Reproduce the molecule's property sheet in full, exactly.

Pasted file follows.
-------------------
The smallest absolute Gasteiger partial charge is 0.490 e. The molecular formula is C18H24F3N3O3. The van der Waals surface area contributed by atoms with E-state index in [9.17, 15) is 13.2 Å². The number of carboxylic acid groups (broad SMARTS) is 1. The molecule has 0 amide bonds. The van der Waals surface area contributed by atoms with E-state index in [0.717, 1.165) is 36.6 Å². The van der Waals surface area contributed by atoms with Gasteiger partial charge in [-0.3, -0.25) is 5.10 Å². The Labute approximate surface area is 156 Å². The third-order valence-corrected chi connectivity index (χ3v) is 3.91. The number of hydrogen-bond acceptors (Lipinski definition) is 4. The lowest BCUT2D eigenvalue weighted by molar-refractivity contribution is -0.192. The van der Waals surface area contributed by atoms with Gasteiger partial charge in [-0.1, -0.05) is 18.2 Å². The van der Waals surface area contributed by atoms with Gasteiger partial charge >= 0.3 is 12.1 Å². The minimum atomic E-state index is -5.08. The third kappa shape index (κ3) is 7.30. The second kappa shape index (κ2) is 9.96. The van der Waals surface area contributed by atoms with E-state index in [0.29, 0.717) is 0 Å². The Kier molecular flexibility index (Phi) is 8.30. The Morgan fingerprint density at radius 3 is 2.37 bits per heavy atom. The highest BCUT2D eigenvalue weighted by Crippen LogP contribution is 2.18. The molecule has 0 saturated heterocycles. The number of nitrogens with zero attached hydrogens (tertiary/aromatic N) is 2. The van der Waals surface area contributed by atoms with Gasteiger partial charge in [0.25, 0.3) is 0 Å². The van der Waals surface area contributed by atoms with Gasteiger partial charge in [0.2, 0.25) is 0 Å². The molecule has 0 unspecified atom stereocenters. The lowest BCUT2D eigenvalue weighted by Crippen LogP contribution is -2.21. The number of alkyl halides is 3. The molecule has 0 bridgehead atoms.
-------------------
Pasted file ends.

The smallest absolute Gasteiger partial charge is 0.490 e. The molecular formula is C18H24F3N3O3. The van der Waals surface area contributed by atoms with E-state index in [9.17, 15) is 13.2 Å². The number of carboxylic acid groups (broad SMARTS) is 1. The molecule has 0 amide bonds. The van der Waals surface area contributed by atoms with E-state index in [0.717, 1.165) is 36.6 Å². The van der Waals surface area contributed by atoms with Gasteiger partial charge in [-0.3, -0.25) is 5.10 Å². The Labute approximate surface area is 156 Å². The third-order valence-corrected chi connectivity index (χ3v) is 3.91. The number of hydrogen-bond acceptors (Lipinski definition) is 4. The lowest BCUT2D eigenvalue weighted by molar-refractivity contribution is -0.192. The van der Waals surface area contributed by atoms with Gasteiger partial charge in [-0.1, -0.05) is 18.2 Å². The van der Waals surface area contributed by atoms with Gasteiger partial charge >= 0.3 is 12.1 Å². The minimum atomic E-state index is -5.08. The third kappa shape index (κ3) is 7.30. The second kappa shape index (κ2) is 9.96. The van der Waals surface area contributed by atoms with E-state index in [0.29, 0.717) is 0 Å². The Kier molecular flexibility index (Phi) is 8.30. The Morgan fingerprint density at radius 3 is 2.37 bits per heavy atom. The highest BCUT2D eigenvalue weighted by Crippen LogP contribution is 2.18. The molecule has 0 saturated heterocycles. The number of nitrogens with zero attached hydrogens (tertiary/aromatic N) is 2. The van der Waals surface area contributed by atoms with Gasteiger partial charge in [0.25, 0.3) is 0 Å². The van der Waals surface area contributed by atoms with Gasteiger partial charge in [0.2, 0.25) is 0 Å². The molecule has 0 unspecified atom stereocenters. The lowest BCUT2D eigenvalue weighted by Crippen LogP contribution is -2.21. The number of alkyl halides is 3. The molecule has 0 bridgehead atoms.